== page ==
I still use Norton India stones (coarse -> medium -> fine). If they become badly cupped or grooved, I flatten them with a really cheap coarse diamond plate (which must be flat, obviously). The diamond plate gets clogged eventually and needs cleaning under running water with a toothbrush and a drop of detergent. Rinse the plate with water and repeat until the stone is flat.

    IMO, although the coarse stones (grey/black silicon carbide) are quite fast, the medium and fine (orange/brown aluminium oxide) are much slower.

    John Meaney

    I don’t like the coarser diamond stones, they just don’t last. I use the Norton Combination stone 100/320 Coarse/Fine and a Superfine diamond stone for finishing. I flatten the back with the superfine diamond stone before and after bevel sharpening on same stone.

    I use a 400 diamond stone to flatten the Norton fine stone maybe 20 strokes occasionally but always find the middle high in both directions after.

    The rough side of the Norton is soft/wears easy so I only use for correction etc but it does cut through steel fast. The oil can be messy so I thinks a box is necessary and it maybe why people don’t like it.

    Anything I make will be better next time.

    Eric Lundholm

    its amazing, my grandfather was a finish carpenter and retired in the early 70s, india stones were all he had to sharpen on and he made fine furniture, trim, etc. As Paul Sellers notes in one of his videos if your only going sand to 250 why do you need finer on your plane blade? I like Arkansas stones also for another old time solution. Only problem is they and the india stones are oil stones and not as handy to clean up as easy water stones or diamond.

    as an aside great honing oil can be made from equal parts of non detergent 30 weight motor oil and kerosene or lamp oil.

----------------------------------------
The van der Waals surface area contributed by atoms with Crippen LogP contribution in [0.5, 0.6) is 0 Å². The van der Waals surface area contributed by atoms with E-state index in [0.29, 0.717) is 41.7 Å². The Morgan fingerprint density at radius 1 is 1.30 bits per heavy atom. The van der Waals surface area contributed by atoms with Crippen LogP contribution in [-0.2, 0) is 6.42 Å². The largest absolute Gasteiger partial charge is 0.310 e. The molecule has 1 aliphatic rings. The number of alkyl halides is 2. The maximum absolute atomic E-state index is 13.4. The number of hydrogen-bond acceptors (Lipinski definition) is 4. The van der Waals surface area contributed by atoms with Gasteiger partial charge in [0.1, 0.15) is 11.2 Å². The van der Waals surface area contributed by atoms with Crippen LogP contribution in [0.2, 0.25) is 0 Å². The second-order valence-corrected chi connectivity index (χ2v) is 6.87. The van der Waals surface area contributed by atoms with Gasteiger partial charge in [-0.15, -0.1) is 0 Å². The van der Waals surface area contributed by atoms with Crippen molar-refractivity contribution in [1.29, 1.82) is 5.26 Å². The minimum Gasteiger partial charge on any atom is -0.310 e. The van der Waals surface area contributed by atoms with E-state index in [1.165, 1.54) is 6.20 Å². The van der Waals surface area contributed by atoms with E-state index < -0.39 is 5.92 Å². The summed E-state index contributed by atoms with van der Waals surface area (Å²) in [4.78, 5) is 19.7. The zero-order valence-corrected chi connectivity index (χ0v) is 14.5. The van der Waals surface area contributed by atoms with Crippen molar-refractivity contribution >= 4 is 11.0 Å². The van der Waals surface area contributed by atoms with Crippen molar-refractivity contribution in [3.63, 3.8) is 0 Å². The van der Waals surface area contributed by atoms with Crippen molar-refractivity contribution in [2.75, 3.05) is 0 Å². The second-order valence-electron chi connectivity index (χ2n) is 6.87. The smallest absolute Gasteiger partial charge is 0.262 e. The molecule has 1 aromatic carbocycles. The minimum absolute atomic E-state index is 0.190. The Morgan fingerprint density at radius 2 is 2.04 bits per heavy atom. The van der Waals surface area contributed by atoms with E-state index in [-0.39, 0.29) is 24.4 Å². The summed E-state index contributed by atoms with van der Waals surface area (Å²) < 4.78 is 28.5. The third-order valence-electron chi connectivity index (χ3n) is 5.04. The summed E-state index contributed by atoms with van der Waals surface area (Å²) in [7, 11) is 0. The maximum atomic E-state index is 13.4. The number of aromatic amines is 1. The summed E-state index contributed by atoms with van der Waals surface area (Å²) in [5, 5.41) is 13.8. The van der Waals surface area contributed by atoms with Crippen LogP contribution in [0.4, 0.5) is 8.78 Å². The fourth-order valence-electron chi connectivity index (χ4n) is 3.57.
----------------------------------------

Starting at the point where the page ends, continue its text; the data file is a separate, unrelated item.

I find the wear induced cupping/hollowing to be the main issue. Since most stones I see are less 400 grit, and most diamond hones above 400, this seems to be the were the speed difference is in metal removal. I am looking for about a 100grit diamond for this reason.

    I still use my India/Arkansas stones on my knifes, and after reading through the Razorsedge years ago, find they really do work just fine with out oil or water.

    Tuscloosa, Alabama
    Lung T'an Hu Huesh Kung-fu Woodshop

    Roger Evans

    I’m still using both a single- and a double-sided Norton stone that I’ve had since the 1960s. Granted, they haven’t been used continually over that time as my woodworking has been only a part-time hobby, but they still work very well and give a really sharp edge to plane blades and chisels.
    I’m now 76 years young and have recently inherited what was originally my grandfather’s oilstone and it too still cuts beautifully, though it is a bit dished. The thing that amazes me about this stone is its size; it measures 10″ x 2″ x 3/8″ thick! (thin?) And it’s fitted snugly in a box similar to the one Paul shows on the video, including the snipped-off nails on the underside to stop it slipping around on the bench top.
    The throwaway society doesn’t stand a chance where our family is concerned!